If you're a serious Bassmaster Classic fan, you probably know that the oldest angler ever to win the Classic was Woo Daves, who was 54 years, 2 months and 28 days old when he won the 2000 championship on Lake Michigan. He broke the record held by Charlie Reed, who was two and a half years younger when he won the 1986 Classic.
There are two anglers in the field of 2009 Classic anglers who are old enough to break Daves' record. The oldest, Rick Clunn, is more than eight years older than Daves was when he won the event. At 62 years, 6 months, and 29 days when this Classic concludes on Sunday, Clunn is one of the oldest anglers ever to fish the championship, and with four career Classic wins, he's far and away the most decorated.
The other is Florida's Bernie Schultz, who will be 54 years, 5 months and 18 days old on Sunday, enough to pass Daves by about three months. Unlike Clunn, who has numerous Classic and BASS wins on his r´sumé, Schultz has never won a BASS event in 227 tries. It's the — you guessed it — second longest streak of tournament futility in BASS history, behind only Joe Thomas' 231 events without a win.
A Classic title would make Schultz' career. A fifth title for Clunn would cement his position as the greatest of all-time.
Two other anglers in the 2009 Classic field are also over 50 years old — Shaw Grigsby and Gary Klein — though not old enough to surpass Daves. Nineteen more, including defending champion Alton Jones, are in their 40s. Twenty-five are in their 30s, and just three (Casey Ashley, Kim Bain-Moore and Bryan Hudgins) are in their 20s.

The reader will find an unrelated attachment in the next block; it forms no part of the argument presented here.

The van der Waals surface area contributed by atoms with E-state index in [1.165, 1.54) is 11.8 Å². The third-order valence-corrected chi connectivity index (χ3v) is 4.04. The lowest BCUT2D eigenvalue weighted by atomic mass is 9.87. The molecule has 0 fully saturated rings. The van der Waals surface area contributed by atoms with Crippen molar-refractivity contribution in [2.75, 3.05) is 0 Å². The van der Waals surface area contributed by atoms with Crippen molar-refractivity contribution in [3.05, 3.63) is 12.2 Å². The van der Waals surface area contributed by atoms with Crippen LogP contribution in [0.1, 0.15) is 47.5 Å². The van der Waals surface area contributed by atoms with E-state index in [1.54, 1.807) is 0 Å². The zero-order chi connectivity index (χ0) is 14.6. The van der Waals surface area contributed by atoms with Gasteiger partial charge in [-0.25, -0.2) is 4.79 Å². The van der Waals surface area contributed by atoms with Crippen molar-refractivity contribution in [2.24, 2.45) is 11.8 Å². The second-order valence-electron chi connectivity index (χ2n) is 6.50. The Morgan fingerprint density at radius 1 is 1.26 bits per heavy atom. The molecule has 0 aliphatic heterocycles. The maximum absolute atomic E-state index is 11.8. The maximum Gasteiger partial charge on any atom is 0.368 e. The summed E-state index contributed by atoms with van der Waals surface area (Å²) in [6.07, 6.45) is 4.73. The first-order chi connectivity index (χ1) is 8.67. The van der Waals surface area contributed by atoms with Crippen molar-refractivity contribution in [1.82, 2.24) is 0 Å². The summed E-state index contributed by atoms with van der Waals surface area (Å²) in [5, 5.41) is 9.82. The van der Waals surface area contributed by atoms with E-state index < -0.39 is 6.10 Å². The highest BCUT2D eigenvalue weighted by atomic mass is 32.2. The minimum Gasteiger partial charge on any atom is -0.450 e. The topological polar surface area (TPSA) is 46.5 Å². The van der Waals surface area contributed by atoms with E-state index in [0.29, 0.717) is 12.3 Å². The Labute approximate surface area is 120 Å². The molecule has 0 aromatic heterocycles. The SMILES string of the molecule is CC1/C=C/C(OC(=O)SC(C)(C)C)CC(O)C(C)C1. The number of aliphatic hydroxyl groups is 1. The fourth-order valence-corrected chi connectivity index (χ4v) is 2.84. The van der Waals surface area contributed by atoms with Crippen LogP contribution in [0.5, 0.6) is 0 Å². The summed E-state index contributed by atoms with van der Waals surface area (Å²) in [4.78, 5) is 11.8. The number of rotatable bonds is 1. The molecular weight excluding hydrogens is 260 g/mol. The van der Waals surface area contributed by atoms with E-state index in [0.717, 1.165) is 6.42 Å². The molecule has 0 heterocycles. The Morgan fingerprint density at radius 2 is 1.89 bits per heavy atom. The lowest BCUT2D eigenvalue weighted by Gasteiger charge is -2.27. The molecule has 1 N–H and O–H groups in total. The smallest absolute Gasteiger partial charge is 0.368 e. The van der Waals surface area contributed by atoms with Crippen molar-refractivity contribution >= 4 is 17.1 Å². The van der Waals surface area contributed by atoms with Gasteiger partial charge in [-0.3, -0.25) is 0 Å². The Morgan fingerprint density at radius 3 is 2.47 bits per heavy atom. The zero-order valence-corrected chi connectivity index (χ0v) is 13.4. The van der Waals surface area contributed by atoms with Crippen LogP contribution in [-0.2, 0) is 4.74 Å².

There are a couple of reasons why older anglers have not fared especially well in the Bassmaster Classic. Although fishing is a sport that people of all ages enjoy, tournament fishing tends to be a relatively young person's sport. The average Classic champ is 36.66 years old.
This year's Classic qualifiers are a tad older than most have been historically. The median age of this year's anglers is 38. Experience definitely pays when there's as much at stake as there is in the Bassmaster Classic. Younger anglers, and especially rookies, can get caught up in the glare and hoopla of the event. Age is an advantage as far as that goes.
But when it comes to putting in the long practice hours, fighting the weather and conditions on the water and generally handling the rigors of a long tournament season, youth is going to be served. It's inevitable, and it serves to limit the number of older anglers who make the cut to fish the Classic.
In recent years, some older anglers have performed well in Elite Series events, even winning several. Denny Brauer, Tom Biffle and Paul Elias have all made their mark recently, but none are in this year's Classic.
Clunn and Schultz will have to be the standard bearers for the older anglers this year.
Tomorrow is the final story in our countdown — one. There's just one Louisiana resident fishing the 2009 Bassmaster Classic, and tomorrow we tell his story.